Weaning your toddler from a bottle

My son is 18 months and a good eater. Unfortunately, he's still attached to his bottle and has about three bottles a day. The morning bottle seems to be his favorite. Even though I introduced the cup when he was about 13 months, he only ocassionally takes juice or water from a cup. He will not take milk from a cup. I guess I've waited too long to wean him Can you help?


Robert Steele

Robert W. Steele, MD, is a board certified pediatrician at St. John's Regional Health Center in Springfield, MO. He graduated from medical... Read more

First of all, let me reassure you that your son's use of a bottle does not in any way reflect any failure on your part when it comes to the care of your son. Nor does it mean you are doomed to a drastically difficult time in weaning him from the bottle.

Often, the older toddler who only occasionally bottle feeds doesn't necessarily need any pressure to give up the bottle.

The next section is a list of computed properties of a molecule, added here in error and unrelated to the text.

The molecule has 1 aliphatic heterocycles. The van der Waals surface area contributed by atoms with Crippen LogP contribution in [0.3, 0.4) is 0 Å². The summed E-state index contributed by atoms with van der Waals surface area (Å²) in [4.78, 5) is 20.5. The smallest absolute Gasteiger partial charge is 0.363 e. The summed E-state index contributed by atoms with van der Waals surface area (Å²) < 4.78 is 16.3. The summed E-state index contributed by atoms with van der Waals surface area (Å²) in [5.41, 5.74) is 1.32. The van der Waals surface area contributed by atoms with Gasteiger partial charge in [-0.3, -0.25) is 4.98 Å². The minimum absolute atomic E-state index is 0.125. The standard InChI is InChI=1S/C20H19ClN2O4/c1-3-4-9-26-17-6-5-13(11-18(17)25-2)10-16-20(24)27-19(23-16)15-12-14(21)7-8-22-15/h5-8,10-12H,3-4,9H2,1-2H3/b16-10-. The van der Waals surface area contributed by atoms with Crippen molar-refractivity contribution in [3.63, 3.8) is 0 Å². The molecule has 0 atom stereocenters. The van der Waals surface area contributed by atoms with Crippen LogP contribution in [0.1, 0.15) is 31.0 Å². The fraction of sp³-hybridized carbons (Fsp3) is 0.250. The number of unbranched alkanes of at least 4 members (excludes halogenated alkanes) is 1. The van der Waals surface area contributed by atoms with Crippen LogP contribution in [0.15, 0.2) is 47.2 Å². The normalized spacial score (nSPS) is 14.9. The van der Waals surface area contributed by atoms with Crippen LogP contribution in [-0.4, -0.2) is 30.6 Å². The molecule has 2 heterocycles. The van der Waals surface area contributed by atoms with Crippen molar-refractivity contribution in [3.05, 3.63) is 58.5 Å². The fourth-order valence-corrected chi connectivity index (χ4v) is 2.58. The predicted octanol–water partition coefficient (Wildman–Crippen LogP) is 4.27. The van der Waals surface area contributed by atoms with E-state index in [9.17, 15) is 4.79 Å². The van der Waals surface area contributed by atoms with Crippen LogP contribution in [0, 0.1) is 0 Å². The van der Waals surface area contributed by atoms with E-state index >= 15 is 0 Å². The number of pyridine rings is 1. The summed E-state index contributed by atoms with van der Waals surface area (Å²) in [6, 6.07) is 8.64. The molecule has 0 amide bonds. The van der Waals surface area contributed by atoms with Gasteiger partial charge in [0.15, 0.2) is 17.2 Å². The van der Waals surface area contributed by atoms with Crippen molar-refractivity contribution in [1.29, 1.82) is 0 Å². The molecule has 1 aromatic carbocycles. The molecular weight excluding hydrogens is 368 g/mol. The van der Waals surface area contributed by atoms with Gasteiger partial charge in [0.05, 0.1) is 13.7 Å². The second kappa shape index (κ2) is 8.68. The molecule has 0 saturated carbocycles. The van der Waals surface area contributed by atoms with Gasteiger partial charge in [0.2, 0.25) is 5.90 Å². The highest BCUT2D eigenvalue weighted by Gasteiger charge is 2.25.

On the other hand, many older toddlers, once attached to the bottle, are reluctant to give it up, and this reluctance tends to increase with age.

Stretegies to employ to completely wean from the bottle:

  • Offer milk in a cup before every bottle feeding. I realize he may flat out refuse it, but persistance often pays off.
  • Wean gradually. I suggest that you eliminate one bottle -feeding every five to seven days, depending on your child's reaction. Replace each bottle-feeding with a cup feeding and extra holding.
  • Leave the morning bottle for last.Leave his favorite bottle (the morning one for your son) as the last one eliminated. When it is time to eliminate that feeding, do it slowly by decreasing the amount in that particular bottle over a week.
  • Cuddle and explain. After weaning is completed, respond to your son's requests for a bottle with extra holding and explanations of how bottles are for babies.

Do not panic. Your son will eventually wean from the bottle although there may be rough spots along the way. Once you begin the process of weaning, try to resist the urge to backtrack on the progress you have made at that point. However, remember to implement this at a time when you anticipate the least amount of change in his life (i.e. not when he is ill or your family is on vacation, etc.). This will optimize your chances of success.

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